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Did you know that horseradish is not in the radish family but actually in the family of cabbage and broccoli? It belongs to the family “Brassicaceae.” It is a native plant to Europe and Western Asia. It is a root plant that can achieve a height of about five feet!

Horseradish - Photo from the Botanic Garden in Utrecht, Netherlands

The root itself has little aroma, but when the root is grated or cut, that grate or cut damages the cells in the root causing the release of an oil in the plant that causes an irritation to the nose, eyes and the mouth. This is what we would also call the heat in the vegetable. Consider a hot mustard…same thing.

It is a perennial plant in zones 2 – 9, and can be grown outside of these areas as an annual. It is the main root that is harvested in the fall and the secondary roots, also removed from the ground, can then be replanted, and will remain in a dormant state until the following spring. It can also be an invasive plant by sending the offshoots of the root to the area surrounding it.

The root - Photo by Anna - Vienna, Austria

How did this vegetable get its name? Well as is usual on the internet there are all kinds of stories. One tells a story of a sick horse that they thought was not going to make it, so its owners let it eat whatever it wanted. It went to a weed that they thought was poisonous, and the horse miraculously survived! So they tried the plant themselves and found it delicious. The problem with this story is the horse ate the greens not the root. Another story is that the word is derived from the German word for the plant, which is “meerrettich.” It is believed that English speakers could not properly pronounce the “meer” part of the word. They would say “mare” which then they turned to horse. Another story indicates that the plant is a radish, and it was given this name to mean that the vegetable was “as strong as a horse.” So which is the right story? Who knows, so pick the one you like best!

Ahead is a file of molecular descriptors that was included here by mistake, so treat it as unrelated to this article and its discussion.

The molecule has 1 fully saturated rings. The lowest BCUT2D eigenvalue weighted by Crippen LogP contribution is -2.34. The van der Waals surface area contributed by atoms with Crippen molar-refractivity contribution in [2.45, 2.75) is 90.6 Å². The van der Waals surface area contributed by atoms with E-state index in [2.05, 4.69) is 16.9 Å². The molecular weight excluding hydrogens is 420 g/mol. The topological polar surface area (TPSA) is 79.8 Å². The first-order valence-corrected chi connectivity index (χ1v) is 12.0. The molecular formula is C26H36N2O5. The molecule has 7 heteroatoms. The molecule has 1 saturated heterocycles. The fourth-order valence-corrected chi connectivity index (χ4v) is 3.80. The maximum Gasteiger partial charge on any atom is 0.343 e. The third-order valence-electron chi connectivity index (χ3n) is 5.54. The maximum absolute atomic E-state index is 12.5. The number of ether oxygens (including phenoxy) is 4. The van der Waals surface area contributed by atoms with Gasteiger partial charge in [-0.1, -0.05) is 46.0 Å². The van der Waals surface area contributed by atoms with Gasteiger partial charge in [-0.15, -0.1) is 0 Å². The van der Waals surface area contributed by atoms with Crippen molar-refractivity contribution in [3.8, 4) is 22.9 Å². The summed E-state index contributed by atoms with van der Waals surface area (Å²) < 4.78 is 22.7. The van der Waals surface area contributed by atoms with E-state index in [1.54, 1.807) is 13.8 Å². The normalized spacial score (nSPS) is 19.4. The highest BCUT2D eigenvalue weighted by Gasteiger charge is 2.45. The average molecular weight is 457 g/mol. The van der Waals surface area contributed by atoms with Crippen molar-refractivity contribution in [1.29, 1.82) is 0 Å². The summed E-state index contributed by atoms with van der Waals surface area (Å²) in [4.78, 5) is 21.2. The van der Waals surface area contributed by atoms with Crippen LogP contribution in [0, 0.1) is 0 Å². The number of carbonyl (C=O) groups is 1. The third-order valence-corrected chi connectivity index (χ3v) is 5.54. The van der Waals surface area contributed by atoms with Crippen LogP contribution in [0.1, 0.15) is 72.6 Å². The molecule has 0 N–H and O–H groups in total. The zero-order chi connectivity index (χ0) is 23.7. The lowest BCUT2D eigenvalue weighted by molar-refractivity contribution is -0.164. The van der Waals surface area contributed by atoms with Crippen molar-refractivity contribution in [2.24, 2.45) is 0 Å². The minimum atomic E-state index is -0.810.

The horseradish that we using in the kitchen is actually a combination of the root plus a bit of vinegar and cream. The most popular meat that this is served with is beef. But it can be used as a spread on a sandwich. And there is actually a cheddar made using horseradish that is wonderful on a roast beef sandwich. It is also added to the ever popular Bloody Mary beverage.  Try grating a bit of this root into your mashed potatoes for a bit of a zing!

It has medicinal properties as well. In years gone by it was used to help cure the common cold. It has also been used as a diuretic. It is also being used in the studies of cancer. It has been known to kill certain bacterial strains.

So next time you are at a dinner table where horseradish is being served, you can impart a bit of interesting facts about this incredible root!